Happy anniversary to the United Nations Convention on the Rights of the Child (CRC), the world's most ratified human rights treaty! On Thursday, the CRC turns 25 years old. Only three United Nations members have failed to ratify the CRC: Somalia, South Sudan and the United States. Not great company to be in.

It's time for the U.S. to ratify this most popular of treaties, notwithstanding the questionable complaints of opponents. For example, opponents complain that the CRC violates U.S. sovereignty and that it bans spanking and home schooling. The hard work of rebutting these objections has already been accomplished and the answers are available from various authoritative sources online.

The CRC does not infringe on U.S. sovereignty any more than any other human rights treaty the U.S. has ratified, such as the Convention Against Torture that was signed by President Ronald Reagan. Because the CRC bans neither spanking nor home schooling, it is difficult to see how a First World leader would hesitate to join this community.

In fact, of the few dozen U.N. countries that outlaw corporal punishment in the home, and of the many U.N. nations that allow home schooling, all have ratified the CRC.

Essentially, the CRC only explains how to apply the Universal Declaration of Human Rights and the International Covenant on Civil and Political Rights to children. The U.S. has already signed or ratified both of those agreements. The CRC sets up a standard to which nations should aspire in how they treat children, from imprisonment to foster care. The foundational principle of the CRC is "the best interest of the child" — a principle taken from U.S. law — and the key rights include the right to life, the right to be raised in a family by parents, and the right to be protected from abuse and exploitation. These should not be controversial.

If the U.S. were to sign the CRC, the U.N. would oversee compliance. What that means in practice is that every four or five years, the U.S. would submit a report to the Committee on the Rights of the Child in Geneva, Switzerland. The committee then would ask questions and would write a report on how well the U.S. complies with the rights described in the CRC. The U.S. would then report back to the committee on those questions. These U.N. committee hearings are hardly infringements on national sovereignty. But for nations genuinely trying to improve their child care systems or even just trying to improve their international image, committee hearings can have real impact.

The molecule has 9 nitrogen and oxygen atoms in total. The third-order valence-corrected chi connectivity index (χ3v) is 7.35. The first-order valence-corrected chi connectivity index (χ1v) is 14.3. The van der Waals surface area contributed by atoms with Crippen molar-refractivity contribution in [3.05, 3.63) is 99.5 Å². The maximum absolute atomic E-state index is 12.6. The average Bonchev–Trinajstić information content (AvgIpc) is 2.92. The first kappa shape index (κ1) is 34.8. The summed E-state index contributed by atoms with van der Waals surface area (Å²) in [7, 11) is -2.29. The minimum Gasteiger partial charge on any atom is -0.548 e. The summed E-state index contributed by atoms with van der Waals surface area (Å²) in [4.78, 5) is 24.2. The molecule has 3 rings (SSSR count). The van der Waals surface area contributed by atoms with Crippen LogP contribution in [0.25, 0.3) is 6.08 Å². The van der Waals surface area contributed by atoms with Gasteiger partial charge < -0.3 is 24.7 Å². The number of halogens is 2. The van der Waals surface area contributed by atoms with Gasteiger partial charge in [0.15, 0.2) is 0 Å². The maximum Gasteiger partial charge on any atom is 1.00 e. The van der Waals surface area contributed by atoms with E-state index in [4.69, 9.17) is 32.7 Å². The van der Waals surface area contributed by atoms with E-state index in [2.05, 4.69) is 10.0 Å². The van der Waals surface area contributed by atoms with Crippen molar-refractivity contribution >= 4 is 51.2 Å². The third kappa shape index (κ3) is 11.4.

The U.S. should want to be involved in the important process of helping nations make positive change. Because the U.S. has failed to ratify the CRC, the Committee on the Rights of the Child has no U.S. members. The U.S. cannot provide input on how nations can improve foster care systems or whether countries should allow 10-year-old girls to marry.

The U.S. failure has direct impact in our work in Latin America. Our nonprofit Children in Prison Project recently held workshops in Mexico City on alternatives to detention, presented by Minnesota attorneys. Minnesota has had great success in recent years in diverting teens from prison to alternative programs — a core value of the CRC. After each workshop, Mexican attorneys invariably asked: "Has the U.S. ratified the CRC?" Despite the evident shortcomings of Mexico's juvenile justice system, the CRC sets the standard that Mexico is trying to obtain.

Our country has so much to offer to improve the plight of the world's children. But our failure to ratify the CRC sends a very mixed signal to nations that could benefit from our expertise.

The CRC is not a controversial treaty. The U.S. should be leading the discussion on improving the treatment of children around the world. Instead, pro-child activists from the U.S. are undermined by a narrow-minded and shortsighted policy.

So as the CRC celebrates 25 years of improving conditions for the world's children, the U.S. sits on the sidelines, right next to Somalia. Isn't it time to join the party?

Douglas Keillor is a human rights attorney in Cambridge, Minn.